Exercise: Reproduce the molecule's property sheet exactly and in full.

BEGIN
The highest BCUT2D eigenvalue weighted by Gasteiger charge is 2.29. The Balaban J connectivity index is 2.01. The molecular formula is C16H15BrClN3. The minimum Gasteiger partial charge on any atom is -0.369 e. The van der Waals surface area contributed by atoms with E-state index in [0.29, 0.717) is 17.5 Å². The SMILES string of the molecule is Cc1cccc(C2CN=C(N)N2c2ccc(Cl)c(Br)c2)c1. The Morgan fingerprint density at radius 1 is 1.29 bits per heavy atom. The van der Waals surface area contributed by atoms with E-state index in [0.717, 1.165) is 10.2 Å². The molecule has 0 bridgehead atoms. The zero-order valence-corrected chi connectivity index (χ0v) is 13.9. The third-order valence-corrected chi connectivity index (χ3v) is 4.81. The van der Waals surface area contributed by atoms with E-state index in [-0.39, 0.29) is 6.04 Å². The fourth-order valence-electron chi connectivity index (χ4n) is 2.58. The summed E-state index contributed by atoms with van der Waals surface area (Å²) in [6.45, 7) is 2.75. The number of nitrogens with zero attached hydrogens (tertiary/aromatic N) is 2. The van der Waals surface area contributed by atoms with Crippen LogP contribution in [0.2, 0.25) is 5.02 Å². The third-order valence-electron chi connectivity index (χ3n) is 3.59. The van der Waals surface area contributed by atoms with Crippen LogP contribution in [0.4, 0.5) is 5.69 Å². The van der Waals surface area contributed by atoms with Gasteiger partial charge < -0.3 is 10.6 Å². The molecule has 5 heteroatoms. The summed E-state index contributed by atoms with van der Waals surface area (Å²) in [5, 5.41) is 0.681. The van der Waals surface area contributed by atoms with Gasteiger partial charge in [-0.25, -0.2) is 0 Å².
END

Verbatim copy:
The highest BCUT2D eigenvalue weighted by Gasteiger charge is 2.29. The Balaban J connectivity index is 2.01. The molecular formula is C16H15BrClN3. The minimum Gasteiger partial charge on any atom is -0.369 e. The van der Waals surface area contributed by atoms with E-state index in [0.29, 0.717) is 17.5 Å². The SMILES string of the molecule is Cc1cccc(C2CN=C(N)N2c2ccc(Cl)c(Br)c2)c1. The Morgan fingerprint density at radius 1 is 1.29 bits per heavy atom. The van der Waals surface area contributed by atoms with E-state index in [0.717, 1.165) is 10.2 Å². The molecule has 0 bridgehead atoms. The zero-order valence-corrected chi connectivity index (χ0v) is 13.9. The third-order valence-corrected chi connectivity index (χ3v) is 4.81. The van der Waals surface area contributed by atoms with E-state index in [-0.39, 0.29) is 6.04 Å². The fourth-order valence-electron chi connectivity index (χ4n) is 2.58. The summed E-state index contributed by atoms with van der Waals surface area (Å²) in [6.45, 7) is 2.75. The number of nitrogens with zero attached hydrogens (tertiary/aromatic N) is 2. The van der Waals surface area contributed by atoms with Crippen LogP contribution in [0.2, 0.25) is 5.02 Å². The third-order valence-electron chi connectivity index (χ3n) is 3.59. The van der Waals surface area contributed by atoms with Crippen LogP contribution in [0.4, 0.5) is 5.69 Å². The van der Waals surface area contributed by atoms with Gasteiger partial charge < -0.3 is 10.6 Å². The molecule has 5 heteroatoms. The summed E-state index contributed by atoms with van der Waals surface area (Å²) in [5, 5.41) is 0.681. The van der Waals surface area contributed by atoms with Gasteiger partial charge in [-0.25, -0.2) is 0 Å².